In American consumer culture there is an apt saying: “Shop, shop until you drop.” Not surprisingly, American household consumption amounts to about 70 percent of Gross National Product (GDP). On average, most countries spend between 50-80 percent of GDP on buying stuff–everything from iPhones to plastic toys, everything from pots and pans to electric tools.
Many consumer goods, especially all those made of plastic, have a Made in China sticker on them. Not surprisingly, as the world’s workshop, China surpassed the United States as the largest emitter of greenhouse gases on Earth in 2007. But if you analyze China’s per capita environmental footprint based on consumption, it is rather small compared to countries in the EU and North America.
Diana Ivanova, a PhD candidate at Norwegian University of Science and Technology’s Industrial Ecology Programme, says that China produces “a lot of products but they export them. It’s different if you put the responsibility for those impacts on the consumer, as opposed to the producer.”
When Ivanova and her colleagues looked at the environmental impact consumers in 43 different countries have on the environment, they found that shopping is responsible for more than 60 per cent of the globe’s greenhouse gas emissions, and up to 80 per cent of the world’s water use.
“We all like to put the blame on someone else, the government, or businesses,” Ivanova says. “But between 60-80 per cent of the impacts on the planet come from household consumption. If we change our consumption habits, this will have a drastic effect on our environmental footprint as well.”
The Environmental Impact of Meat Production
Recent studies published in the Guardian found that “cows, pigs and other animals for food, as well as livestock feed, is responsible for 57% of all food production emissions, with 29% coming from the cultivation of plant-based foods. The rest comes from other uses of land, such as for cotton or rubber. Beef alone accounts for a quarter of emissions produced by raising and growing food.”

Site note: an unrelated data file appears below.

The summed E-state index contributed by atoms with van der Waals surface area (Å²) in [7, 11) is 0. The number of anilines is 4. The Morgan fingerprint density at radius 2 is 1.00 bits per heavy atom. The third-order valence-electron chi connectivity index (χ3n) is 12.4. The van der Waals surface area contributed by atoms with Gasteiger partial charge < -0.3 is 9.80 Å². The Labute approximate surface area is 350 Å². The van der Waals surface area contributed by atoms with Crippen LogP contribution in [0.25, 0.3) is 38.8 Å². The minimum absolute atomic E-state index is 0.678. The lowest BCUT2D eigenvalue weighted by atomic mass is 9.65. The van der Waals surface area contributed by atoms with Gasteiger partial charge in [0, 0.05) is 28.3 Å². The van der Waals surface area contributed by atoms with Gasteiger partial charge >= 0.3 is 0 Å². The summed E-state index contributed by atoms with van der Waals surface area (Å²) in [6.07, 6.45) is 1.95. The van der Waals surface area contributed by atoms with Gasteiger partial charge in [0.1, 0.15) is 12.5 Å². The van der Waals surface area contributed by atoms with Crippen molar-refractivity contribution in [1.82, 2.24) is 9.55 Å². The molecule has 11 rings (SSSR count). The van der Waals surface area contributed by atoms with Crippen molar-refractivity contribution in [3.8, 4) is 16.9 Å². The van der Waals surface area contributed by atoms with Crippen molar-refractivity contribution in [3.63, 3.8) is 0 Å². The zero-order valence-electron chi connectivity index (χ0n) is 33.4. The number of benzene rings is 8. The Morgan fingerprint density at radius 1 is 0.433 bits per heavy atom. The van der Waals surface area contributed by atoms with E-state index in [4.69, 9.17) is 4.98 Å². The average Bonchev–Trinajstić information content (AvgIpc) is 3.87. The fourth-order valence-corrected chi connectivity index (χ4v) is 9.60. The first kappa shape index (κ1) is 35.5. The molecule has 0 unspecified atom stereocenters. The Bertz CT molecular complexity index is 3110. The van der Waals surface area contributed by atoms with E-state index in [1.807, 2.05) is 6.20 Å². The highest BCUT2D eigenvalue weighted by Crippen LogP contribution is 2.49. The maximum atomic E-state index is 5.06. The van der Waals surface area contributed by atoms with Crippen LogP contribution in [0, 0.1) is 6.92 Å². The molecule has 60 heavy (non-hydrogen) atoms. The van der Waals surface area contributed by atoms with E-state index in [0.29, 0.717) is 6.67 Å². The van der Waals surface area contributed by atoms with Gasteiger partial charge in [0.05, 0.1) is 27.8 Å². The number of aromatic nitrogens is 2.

Producing beef requires lots of water, which is used in the cultivation of the grain that cows eat. Since cows are rather inefficient in converting grains into the meat, it takes on average about 15,415 liter of water to produce one kilo of beef.
Dairy production also requires large amounts of water. A group of Dutch researchers found that it takes 1050 liters of water to produce one liter of milk compared to only 107 liters to produce one liter of soy milk.
Chocolate, however, which today is hailed as an antioxidant health food, is one of the most water-intensive products consumed. It takes a whopping 17,000 liter to produce one kilo of chocolate. Atul Jain, an environmental scientist at the University of Illinois, said to the Guardian that his vegetarian diet is more benign to the environment and “if people are concerned about climate change, they should seriously consider changing their dietary habits.”
Consumer Change or Policy Change?
The researchers in Norway also looked at the environmental impacts on a per-capita, country-by-country basis and found that those nations with “the highest consumption have about a 5.5 times higher environmental impact over the world average.”
The United States was by far the worst offender, followed closely by Luxembourg, with 18.5 tonnes CO2 equivalent, and Australia, with 17.7 tonnes CO2 equivalent. For comparison, China’s per capita carbon footprint was just 1.8 tonnes CO2 equivalent. Norway, at 10.3 tonnes CO2 equivalent per capita, was three times the global average of 3.4 tonnes CO2 equivalent per capita.
It would certainly be better for the planet, as the two scientists suggest, if people in the United States, Norway and other rich countries would start eating a primarily plant-based diet and dramatically reduce consumption of plastics and fossil fuels. However, is it realistic to expect that individual lifestyle changes alone will have the needed impact on reducing CO2 emissions?